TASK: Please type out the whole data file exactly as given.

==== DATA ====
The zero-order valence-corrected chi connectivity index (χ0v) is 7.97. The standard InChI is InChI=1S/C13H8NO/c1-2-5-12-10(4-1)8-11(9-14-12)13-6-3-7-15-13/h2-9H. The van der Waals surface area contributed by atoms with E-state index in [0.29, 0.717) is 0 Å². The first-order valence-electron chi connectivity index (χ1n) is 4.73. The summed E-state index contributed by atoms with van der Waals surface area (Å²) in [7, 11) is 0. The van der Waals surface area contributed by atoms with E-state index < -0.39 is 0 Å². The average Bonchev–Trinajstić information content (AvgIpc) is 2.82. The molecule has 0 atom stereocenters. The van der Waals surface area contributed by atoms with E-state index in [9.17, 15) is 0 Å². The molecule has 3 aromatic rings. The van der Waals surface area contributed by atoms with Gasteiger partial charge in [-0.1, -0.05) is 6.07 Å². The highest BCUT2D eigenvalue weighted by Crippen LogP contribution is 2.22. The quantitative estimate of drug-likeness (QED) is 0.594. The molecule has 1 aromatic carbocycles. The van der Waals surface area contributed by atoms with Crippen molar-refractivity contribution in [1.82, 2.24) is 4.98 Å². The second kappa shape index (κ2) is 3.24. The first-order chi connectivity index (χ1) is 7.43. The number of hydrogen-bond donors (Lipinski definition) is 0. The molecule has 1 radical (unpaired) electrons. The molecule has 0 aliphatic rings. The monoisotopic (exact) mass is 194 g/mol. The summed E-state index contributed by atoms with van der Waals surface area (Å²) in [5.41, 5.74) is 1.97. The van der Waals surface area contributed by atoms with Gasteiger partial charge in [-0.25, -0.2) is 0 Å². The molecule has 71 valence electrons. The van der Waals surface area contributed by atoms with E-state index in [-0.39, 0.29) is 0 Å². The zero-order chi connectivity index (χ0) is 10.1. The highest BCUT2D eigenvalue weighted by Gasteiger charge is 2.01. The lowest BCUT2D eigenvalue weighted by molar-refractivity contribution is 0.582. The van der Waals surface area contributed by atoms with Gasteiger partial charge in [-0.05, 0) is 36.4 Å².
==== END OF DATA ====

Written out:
The zero-order valence-corrected chi connectivity index (χ0v) is 7.97. The standard InChI is InChI=1S/C13H8NO/c1-2-5-12-10(4-1)8-11(9-14-12)13-6-3-7-15-13/h2-9H. The van der Waals surface area contributed by atoms with E-state index in [0.29, 0.717) is 0 Å². The first-order valence-electron chi connectivity index (χ1n) is 4.73. The summed E-state index contributed by atoms with van der Waals surface area (Å²) in [7, 11) is 0. The van der Waals surface area contributed by atoms with E-state index < -0.39 is 0 Å². The average Bonchev–Trinajstić information content (AvgIpc) is 2.82. The molecule has 0 atom stereocenters. The van der Waals surface area contributed by atoms with E-state index in [9.17, 15) is 0 Å². The molecule has 3 aromatic rings. The van der Waals surface area contributed by atoms with Gasteiger partial charge in [-0.1, -0.05) is 6.07 Å². The highest BCUT2D eigenvalue weighted by Crippen LogP contribution is 2.22. The quantitative estimate of drug-likeness (QED) is 0.594. The molecule has 1 aromatic carbocycles. The van der Waals surface area contributed by atoms with Crippen molar-refractivity contribution in [1.82, 2.24) is 4.98 Å². The second kappa shape index (κ2) is 3.24. The first-order chi connectivity index (χ1) is 7.43. The number of hydrogen-bond donors (Lipinski definition) is 0. The molecule has 1 radical (unpaired) electrons. The molecule has 0 aliphatic rings. The monoisotopic (exact) mass is 194 g/mol. The summed E-state index contributed by atoms with van der Waals surface area (Å²) in [5.41, 5.74) is 1.97. The van der Waals surface area contributed by atoms with Gasteiger partial charge in [-0.25, -0.2) is 0 Å². The molecule has 71 valence electrons. The van der Waals surface area contributed by atoms with E-state index in [-0.39, 0.29) is 0 Å². The zero-order chi connectivity index (χ0) is 10.1. The highest BCUT2D eigenvalue weighted by Gasteiger charge is 2.01. The lowest BCUT2D eigenvalue weighted by molar-refractivity contribution is 0.582. The van der Waals surface area contributed by atoms with Gasteiger partial charge in [-0.05, 0) is 36.4 Å².